Any spirit that's distilled from agave can be called Mezcal. There are many different factors that influence the quality of the Mezcal, including the terroir where the agave is grown, how the agave is harvested and methods of distillation including the type of still used, the temperature at which fermentation takes place, the method of cooking the agave and the maturation techniques used to produce the spirit.
Tequila is distilled from fermented aguamiel (honey water derived from the agave plant, which is also called a Maguey). Agave is actually a succulent, as opposed to a cactus, and is a member of the lily family. There are 400 agave species, all with the botanical name of agavacea. Most quality Tequila is produced from one type of agave called agave tequilana, agave azul, or blue agave, grown in areas around the Jalisco region. The mezcals produced in other regions of Mexico are often made with other types of agave, including Espadin, Sotol and Tobola.
Only the heart of the agave (the piña
), at the peak of ripeness, is used in mezcal production. In order to produce mezcal, the starches from the agave are converted to sugar with the use of heat. The piñas can be baked in an oven in the tequila highlands, steamed in industrial tequila production, or baked in pits dug into the ground in mezcal production. Once the starches are converted, the piña is shredded on a stone wheel, and the pulp is fermented.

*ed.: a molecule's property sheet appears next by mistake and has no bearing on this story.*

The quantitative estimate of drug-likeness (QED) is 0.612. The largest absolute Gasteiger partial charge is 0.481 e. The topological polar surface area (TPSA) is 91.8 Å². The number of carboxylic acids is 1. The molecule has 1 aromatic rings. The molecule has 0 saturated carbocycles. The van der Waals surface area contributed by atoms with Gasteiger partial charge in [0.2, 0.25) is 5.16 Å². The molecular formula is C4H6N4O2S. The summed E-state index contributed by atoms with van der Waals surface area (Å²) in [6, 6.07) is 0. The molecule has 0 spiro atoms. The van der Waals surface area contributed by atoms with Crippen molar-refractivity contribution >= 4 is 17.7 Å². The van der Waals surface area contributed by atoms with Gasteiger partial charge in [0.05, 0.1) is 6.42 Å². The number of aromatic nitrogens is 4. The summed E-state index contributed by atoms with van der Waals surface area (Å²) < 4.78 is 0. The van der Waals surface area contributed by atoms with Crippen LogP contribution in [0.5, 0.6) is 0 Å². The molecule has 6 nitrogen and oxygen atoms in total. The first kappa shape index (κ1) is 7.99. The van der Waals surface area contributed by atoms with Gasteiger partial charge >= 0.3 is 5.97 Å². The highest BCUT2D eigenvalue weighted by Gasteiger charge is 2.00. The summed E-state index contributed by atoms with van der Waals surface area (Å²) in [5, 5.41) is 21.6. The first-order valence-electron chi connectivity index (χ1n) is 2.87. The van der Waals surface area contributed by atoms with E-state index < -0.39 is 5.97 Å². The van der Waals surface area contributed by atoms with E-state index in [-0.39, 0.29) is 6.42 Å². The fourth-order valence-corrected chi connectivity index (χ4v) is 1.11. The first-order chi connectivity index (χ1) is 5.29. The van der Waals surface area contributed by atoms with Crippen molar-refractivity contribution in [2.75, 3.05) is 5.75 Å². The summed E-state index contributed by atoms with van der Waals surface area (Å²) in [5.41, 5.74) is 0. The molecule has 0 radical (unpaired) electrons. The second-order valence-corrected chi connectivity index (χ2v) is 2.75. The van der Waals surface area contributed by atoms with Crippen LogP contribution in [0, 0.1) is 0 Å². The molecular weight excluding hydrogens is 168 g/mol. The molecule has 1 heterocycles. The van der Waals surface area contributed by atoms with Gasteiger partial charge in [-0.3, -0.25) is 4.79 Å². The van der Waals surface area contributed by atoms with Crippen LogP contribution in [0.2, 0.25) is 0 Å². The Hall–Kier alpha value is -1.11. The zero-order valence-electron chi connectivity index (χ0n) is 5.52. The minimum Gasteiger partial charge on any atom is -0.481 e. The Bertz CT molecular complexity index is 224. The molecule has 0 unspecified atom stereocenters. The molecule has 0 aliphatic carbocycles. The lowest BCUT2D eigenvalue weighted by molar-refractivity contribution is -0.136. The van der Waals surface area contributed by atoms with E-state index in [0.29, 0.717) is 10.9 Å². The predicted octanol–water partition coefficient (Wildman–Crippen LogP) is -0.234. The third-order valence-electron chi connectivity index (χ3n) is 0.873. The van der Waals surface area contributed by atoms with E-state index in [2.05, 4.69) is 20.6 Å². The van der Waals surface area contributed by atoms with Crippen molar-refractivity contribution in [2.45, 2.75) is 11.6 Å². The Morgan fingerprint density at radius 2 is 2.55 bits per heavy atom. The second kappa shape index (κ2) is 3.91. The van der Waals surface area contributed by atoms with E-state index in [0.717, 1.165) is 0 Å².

The fermented agave can be distilled in either copper pot stills or in continuous stills, but most quality Tequila is produced through double distillation in pot stills. Some old-fashioned spirits are still produced in ceramic stills with bamboo components.
Every bit of the distillate is used. The heads are used for rubbing alcohol, the pure heart is used for the base and since the tails have the most flavor, they are added back to the spirit to add depth and aroma.
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